Catalogers should attempt to change the record format, and replace the record in OCLC, if possible. In OCLC, this is done by going to the drop down box at the top left of the record, just below the OCLC number. Change the format from “Computer Files” by selecting either “Books,” “Continuing Resources,” “Maps,” “Visual Materials,” or one of the other formats available from this drop down menu.
Next, enter the appropriate values for the fixed fields Type (Leader/06) and BLvl: Bibliographic Level (Leader/07). Type (Leader/06) must be changed to describe the significant aspect of the resource, usually “a” for “language material. The codes for Bibliographic Level (Leader/07) will usually be “m” for monographs, and either “s” or “i” for continuing resources. The code “c” is used by GPO for collection-level records. Much rarer are the codes “a” and “b.”
Finally, fill in any other basic, mandatory requirements for that format, especially the fixed fields, including DtSt (008/06) and both Dates fields (008/07-14). At this time, do not change the ELvl: Encoding Level (Leader 17). After making these basic changes, attempt to validate or replace the record in OCLC. Carefully read any error messages that appear if the validation or replacement fails. Some of these error messages may describe incompatibilities between various codes in various fields. Remediate all errors within your capability. If validation is successful, replace the record. If you successfully replace the record, then, as a secondary step, make all the other changes warranted for the update, including upgrading the ELvl: Encoding Level (Leader/17), if possible. Never change the fixed fields ELvl Encoding Level or Srce: Cataloging Source (008/39) if already blank. If the system says you are not authorized to upgrade the ELvl or add an 042 field, you may contact OCLC as described below.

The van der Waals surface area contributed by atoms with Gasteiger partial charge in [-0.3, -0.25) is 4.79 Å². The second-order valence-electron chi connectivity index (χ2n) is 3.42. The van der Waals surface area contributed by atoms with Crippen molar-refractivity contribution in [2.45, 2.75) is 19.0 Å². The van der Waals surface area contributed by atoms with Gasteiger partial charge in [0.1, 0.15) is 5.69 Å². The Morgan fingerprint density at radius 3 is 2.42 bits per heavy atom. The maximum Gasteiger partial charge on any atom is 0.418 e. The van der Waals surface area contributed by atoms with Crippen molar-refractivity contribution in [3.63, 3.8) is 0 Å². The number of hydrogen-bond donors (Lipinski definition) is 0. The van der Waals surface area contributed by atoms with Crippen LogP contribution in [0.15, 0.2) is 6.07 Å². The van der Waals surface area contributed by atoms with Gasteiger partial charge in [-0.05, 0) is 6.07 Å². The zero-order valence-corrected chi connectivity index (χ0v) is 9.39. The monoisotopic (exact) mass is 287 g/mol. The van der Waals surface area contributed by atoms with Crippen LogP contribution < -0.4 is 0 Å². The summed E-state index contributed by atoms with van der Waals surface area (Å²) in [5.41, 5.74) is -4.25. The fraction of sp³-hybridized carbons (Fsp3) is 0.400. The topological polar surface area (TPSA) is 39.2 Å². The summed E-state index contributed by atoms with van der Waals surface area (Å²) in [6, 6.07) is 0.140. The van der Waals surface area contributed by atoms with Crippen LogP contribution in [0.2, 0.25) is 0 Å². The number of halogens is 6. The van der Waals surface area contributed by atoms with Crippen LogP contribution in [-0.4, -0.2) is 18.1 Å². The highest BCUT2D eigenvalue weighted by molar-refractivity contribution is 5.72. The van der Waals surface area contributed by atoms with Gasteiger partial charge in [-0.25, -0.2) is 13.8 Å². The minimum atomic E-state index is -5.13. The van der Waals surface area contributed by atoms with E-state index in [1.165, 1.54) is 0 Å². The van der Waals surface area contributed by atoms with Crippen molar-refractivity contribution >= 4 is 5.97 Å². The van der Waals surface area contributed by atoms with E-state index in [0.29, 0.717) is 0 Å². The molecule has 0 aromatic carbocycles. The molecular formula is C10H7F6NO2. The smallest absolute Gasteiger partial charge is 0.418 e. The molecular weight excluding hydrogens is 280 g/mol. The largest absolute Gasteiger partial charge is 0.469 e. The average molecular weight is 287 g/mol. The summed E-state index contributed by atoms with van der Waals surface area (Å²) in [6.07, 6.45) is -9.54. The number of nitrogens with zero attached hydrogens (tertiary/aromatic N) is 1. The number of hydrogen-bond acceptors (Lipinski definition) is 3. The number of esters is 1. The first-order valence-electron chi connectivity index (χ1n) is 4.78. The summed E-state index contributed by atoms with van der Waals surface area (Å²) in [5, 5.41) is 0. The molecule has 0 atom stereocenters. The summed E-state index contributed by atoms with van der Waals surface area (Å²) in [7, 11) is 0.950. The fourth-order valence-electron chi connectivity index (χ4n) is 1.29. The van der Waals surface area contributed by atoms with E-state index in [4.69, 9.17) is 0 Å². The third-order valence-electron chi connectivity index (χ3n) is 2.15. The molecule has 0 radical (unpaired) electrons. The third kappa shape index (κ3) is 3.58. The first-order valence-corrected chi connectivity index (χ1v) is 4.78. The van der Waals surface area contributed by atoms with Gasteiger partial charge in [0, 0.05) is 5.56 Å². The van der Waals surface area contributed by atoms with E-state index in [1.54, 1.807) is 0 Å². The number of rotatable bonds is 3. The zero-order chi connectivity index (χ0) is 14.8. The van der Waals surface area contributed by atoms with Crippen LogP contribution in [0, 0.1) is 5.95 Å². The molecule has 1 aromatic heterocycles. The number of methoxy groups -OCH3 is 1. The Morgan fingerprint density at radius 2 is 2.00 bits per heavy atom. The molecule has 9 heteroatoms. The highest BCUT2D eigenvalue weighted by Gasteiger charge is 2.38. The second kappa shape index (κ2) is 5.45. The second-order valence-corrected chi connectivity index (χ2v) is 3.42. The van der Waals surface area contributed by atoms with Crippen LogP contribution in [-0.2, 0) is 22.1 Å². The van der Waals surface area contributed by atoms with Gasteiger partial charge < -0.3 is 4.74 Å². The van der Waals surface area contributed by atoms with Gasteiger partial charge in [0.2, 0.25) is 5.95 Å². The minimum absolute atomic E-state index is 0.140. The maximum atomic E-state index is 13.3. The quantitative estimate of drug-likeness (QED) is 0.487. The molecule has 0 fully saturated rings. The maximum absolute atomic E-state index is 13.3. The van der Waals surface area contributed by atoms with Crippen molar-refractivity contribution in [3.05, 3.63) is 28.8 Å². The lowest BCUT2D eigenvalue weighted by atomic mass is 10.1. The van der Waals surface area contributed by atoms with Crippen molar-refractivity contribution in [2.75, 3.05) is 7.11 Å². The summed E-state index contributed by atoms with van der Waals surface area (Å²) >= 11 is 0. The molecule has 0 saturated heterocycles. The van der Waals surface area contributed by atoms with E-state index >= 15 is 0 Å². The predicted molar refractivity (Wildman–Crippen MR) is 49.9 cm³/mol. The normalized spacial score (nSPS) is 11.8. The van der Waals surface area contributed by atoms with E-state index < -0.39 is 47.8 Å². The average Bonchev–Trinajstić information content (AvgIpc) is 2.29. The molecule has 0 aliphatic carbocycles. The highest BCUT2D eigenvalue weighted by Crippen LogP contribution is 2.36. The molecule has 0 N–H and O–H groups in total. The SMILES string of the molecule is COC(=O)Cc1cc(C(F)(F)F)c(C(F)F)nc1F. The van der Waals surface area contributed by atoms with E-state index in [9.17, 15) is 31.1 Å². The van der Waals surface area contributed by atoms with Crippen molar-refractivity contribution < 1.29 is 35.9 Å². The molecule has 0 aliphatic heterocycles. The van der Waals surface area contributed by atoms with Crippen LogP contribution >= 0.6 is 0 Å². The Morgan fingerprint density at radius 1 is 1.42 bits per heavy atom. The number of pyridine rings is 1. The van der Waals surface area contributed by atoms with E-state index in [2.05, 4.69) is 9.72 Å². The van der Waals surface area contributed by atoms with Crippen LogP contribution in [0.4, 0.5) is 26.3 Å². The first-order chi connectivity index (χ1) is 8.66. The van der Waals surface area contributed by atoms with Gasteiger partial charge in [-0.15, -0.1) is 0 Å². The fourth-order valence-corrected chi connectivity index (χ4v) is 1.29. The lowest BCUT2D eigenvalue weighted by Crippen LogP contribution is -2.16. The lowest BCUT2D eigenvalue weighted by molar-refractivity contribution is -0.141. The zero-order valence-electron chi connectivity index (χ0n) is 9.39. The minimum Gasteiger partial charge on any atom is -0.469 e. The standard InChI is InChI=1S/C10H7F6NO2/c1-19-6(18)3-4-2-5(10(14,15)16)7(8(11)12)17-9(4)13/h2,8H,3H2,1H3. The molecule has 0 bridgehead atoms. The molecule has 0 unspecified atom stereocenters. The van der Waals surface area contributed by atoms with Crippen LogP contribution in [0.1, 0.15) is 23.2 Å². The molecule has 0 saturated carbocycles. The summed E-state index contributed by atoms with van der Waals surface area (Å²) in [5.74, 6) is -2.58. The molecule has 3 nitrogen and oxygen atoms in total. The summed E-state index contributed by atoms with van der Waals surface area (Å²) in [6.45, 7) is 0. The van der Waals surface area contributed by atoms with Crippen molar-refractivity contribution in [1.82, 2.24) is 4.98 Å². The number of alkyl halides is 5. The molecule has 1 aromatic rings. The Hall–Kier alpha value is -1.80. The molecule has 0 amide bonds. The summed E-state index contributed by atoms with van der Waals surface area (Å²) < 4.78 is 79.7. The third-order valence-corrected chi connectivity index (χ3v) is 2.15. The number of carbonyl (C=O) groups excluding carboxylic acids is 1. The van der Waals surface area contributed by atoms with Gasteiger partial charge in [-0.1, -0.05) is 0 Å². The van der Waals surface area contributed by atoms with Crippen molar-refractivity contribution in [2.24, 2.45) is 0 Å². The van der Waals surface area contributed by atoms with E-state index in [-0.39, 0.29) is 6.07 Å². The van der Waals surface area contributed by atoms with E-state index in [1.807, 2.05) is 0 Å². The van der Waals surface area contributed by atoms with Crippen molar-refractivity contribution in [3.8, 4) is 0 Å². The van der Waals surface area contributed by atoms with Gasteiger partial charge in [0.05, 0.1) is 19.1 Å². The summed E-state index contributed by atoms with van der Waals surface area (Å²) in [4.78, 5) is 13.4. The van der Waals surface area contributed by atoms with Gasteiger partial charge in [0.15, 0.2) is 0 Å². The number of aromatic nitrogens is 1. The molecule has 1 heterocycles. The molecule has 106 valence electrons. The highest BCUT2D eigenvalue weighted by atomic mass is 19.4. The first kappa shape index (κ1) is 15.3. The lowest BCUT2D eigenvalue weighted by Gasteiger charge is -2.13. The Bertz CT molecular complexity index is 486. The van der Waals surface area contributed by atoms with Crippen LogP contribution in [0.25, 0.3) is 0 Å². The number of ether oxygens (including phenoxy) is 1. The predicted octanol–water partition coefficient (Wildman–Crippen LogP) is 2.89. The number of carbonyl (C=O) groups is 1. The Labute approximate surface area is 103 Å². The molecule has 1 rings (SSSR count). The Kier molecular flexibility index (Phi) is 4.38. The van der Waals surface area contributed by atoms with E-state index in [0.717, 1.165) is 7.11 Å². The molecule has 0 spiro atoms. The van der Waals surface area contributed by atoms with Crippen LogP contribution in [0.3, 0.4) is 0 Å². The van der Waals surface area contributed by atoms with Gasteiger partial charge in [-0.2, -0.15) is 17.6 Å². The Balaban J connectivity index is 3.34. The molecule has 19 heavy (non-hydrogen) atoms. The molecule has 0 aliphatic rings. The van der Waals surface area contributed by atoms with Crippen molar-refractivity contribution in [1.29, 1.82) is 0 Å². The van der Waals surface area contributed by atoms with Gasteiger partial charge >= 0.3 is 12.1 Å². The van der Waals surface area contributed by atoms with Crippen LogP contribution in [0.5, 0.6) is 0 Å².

If OCLC does not allow you to replace the record (the error message will usually contain the phrase “Not authorized to replace”), then you should email the record to OCLC at [email protected] , asking them to change the record’s format. This may also be done from within the record on OCLC, by selecting “Report Error” from the Action drop down menu. Using either this method or email, provide the OCLC number of the record, and the Format (from within the drop down menu that currently has “Computer Files”) that you wish the record to be changed to. This format will usually be Books or Continuing Resources, though it may also be Maps or Visual Materials.
If desired, you may go ahead and make all needed changes to the record, both the basic, mandatory and secondary changes, including the Encoding Level, and save these in the online save file. Then, in your message to OCLC, mention that they can either simply change the format of the record, or alternatively, they may replace the record with your save file number (include this number) in GPO’s online save file. OCLC can access this. If you do not hear back from OCLC within four days or so, check back on the OCLC master record, as they may have made the change without notifying you.